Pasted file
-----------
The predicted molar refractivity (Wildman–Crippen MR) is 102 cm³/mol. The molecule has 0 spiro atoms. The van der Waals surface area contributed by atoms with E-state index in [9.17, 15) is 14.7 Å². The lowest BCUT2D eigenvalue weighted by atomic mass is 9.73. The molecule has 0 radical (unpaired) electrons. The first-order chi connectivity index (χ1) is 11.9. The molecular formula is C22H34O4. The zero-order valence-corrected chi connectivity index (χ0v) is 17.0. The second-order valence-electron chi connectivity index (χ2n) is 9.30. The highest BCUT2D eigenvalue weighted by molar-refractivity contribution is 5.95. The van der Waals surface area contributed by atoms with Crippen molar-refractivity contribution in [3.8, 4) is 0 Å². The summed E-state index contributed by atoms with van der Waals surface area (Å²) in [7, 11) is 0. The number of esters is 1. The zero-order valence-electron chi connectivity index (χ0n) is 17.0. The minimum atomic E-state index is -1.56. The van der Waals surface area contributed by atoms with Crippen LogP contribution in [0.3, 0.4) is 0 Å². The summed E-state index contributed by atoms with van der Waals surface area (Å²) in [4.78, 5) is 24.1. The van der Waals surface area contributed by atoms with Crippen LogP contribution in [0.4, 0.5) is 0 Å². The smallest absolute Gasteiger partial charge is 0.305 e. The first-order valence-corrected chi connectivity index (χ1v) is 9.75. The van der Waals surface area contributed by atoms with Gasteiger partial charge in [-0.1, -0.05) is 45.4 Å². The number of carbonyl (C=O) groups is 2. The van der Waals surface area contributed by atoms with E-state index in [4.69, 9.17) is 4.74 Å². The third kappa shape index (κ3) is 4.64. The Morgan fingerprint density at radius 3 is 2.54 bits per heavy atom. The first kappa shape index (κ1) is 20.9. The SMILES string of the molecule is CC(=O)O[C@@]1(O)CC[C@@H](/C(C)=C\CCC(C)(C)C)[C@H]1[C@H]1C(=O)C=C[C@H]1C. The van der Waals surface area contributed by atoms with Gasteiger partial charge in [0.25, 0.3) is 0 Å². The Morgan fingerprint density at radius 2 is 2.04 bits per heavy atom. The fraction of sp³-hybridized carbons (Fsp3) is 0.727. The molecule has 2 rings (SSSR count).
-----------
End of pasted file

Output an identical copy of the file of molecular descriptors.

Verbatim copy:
The predicted molar refractivity (Wildman–Crippen MR) is 102 cm³/mol. The molecule has 0 spiro atoms. The van der Waals surface area contributed by atoms with E-state index in [9.17, 15) is 14.7 Å². The lowest BCUT2D eigenvalue weighted by atomic mass is 9.73. The molecule has 0 radical (unpaired) electrons. The first-order chi connectivity index (χ1) is 11.9. The molecular formula is C22H34O4. The zero-order valence-corrected chi connectivity index (χ0v) is 17.0. The second-order valence-electron chi connectivity index (χ2n) is 9.30. The highest BCUT2D eigenvalue weighted by molar-refractivity contribution is 5.95. The van der Waals surface area contributed by atoms with Crippen molar-refractivity contribution in [3.8, 4) is 0 Å². The summed E-state index contributed by atoms with van der Waals surface area (Å²) in [7, 11) is 0. The number of esters is 1. The zero-order valence-electron chi connectivity index (χ0n) is 17.0. The minimum atomic E-state index is -1.56. The van der Waals surface area contributed by atoms with Crippen LogP contribution in [0.3, 0.4) is 0 Å². The summed E-state index contributed by atoms with van der Waals surface area (Å²) in [4.78, 5) is 24.1. The van der Waals surface area contributed by atoms with Crippen LogP contribution in [0.4, 0.5) is 0 Å². The smallest absolute Gasteiger partial charge is 0.305 e. The first-order valence-corrected chi connectivity index (χ1v) is 9.75. The van der Waals surface area contributed by atoms with Gasteiger partial charge in [-0.1, -0.05) is 45.4 Å². The number of carbonyl (C=O) groups is 2. The van der Waals surface area contributed by atoms with E-state index in [4.69, 9.17) is 4.74 Å². The third kappa shape index (κ3) is 4.64. The Morgan fingerprint density at radius 3 is 2.54 bits per heavy atom. The first kappa shape index (κ1) is 20.9. The SMILES string of the molecule is CC(=O)O[C@@]1(O)CC[C@@H](/C(C)=C\CCC(C)(C)C)[C@H]1[C@H]1C(=O)C=C[C@H]1C. The van der Waals surface area contributed by atoms with Gasteiger partial charge in [0.25, 0.3) is 0 Å². The Morgan fingerprint density at radius 2 is 2.04 bits per heavy atom. The fraction of sp³-hybridized carbons (Fsp3) is 0.727. The molecule has 2 rings (SSSR count).